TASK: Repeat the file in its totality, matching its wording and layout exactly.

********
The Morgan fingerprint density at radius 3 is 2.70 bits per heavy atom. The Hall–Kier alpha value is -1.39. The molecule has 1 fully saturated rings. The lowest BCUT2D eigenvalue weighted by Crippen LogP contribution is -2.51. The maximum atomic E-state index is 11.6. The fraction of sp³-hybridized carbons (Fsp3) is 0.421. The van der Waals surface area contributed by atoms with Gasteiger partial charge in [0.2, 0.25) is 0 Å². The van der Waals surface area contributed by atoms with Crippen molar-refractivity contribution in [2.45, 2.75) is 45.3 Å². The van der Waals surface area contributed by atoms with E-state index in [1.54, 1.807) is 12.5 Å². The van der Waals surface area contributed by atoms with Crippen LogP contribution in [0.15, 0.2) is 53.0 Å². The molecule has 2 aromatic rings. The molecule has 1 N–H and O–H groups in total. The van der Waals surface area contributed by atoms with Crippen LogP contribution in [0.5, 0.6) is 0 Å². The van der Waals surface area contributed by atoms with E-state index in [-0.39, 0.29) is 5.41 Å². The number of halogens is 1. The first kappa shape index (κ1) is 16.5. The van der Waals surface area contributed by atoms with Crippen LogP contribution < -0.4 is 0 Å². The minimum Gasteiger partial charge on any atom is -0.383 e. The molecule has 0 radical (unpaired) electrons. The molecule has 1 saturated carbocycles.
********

The Morgan fingerprint density at radius 3 is 2.70 bits per heavy atom. The Hall–Kier alpha value is -1.39. The molecule has 1 fully saturated rings. The lowest BCUT2D eigenvalue weighted by Crippen LogP contribution is -2.51. The maximum atomic E-state index is 11.6. The fraction of sp³-hybridized carbons (Fsp3) is 0.421. The van der Waals surface area contributed by atoms with Gasteiger partial charge in [0.2, 0.25) is 0 Å². The van der Waals surface area contributed by atoms with Crippen molar-refractivity contribution in [2.45, 2.75) is 45.3 Å². The van der Waals surface area contributed by atoms with E-state index in [1.54, 1.807) is 12.5 Å². The van der Waals surface area contributed by atoms with Crippen LogP contribution in [0.15, 0.2) is 53.0 Å². The molecule has 2 aromatic rings. The molecule has 1 N–H and O–H groups in total. The van der Waals surface area contributed by atoms with Crippen LogP contribution in [0.5, 0.6) is 0 Å². The van der Waals surface area contributed by atoms with E-state index in [-0.39, 0.29) is 5.41 Å². The number of halogens is 1. The first kappa shape index (κ1) is 16.5. The van der Waals surface area contributed by atoms with Crippen LogP contribution < -0.4 is 0 Å². The minimum Gasteiger partial charge on any atom is -0.383 e. The molecule has 0 radical (unpaired) electrons. The molecule has 1 saturated carbocycles.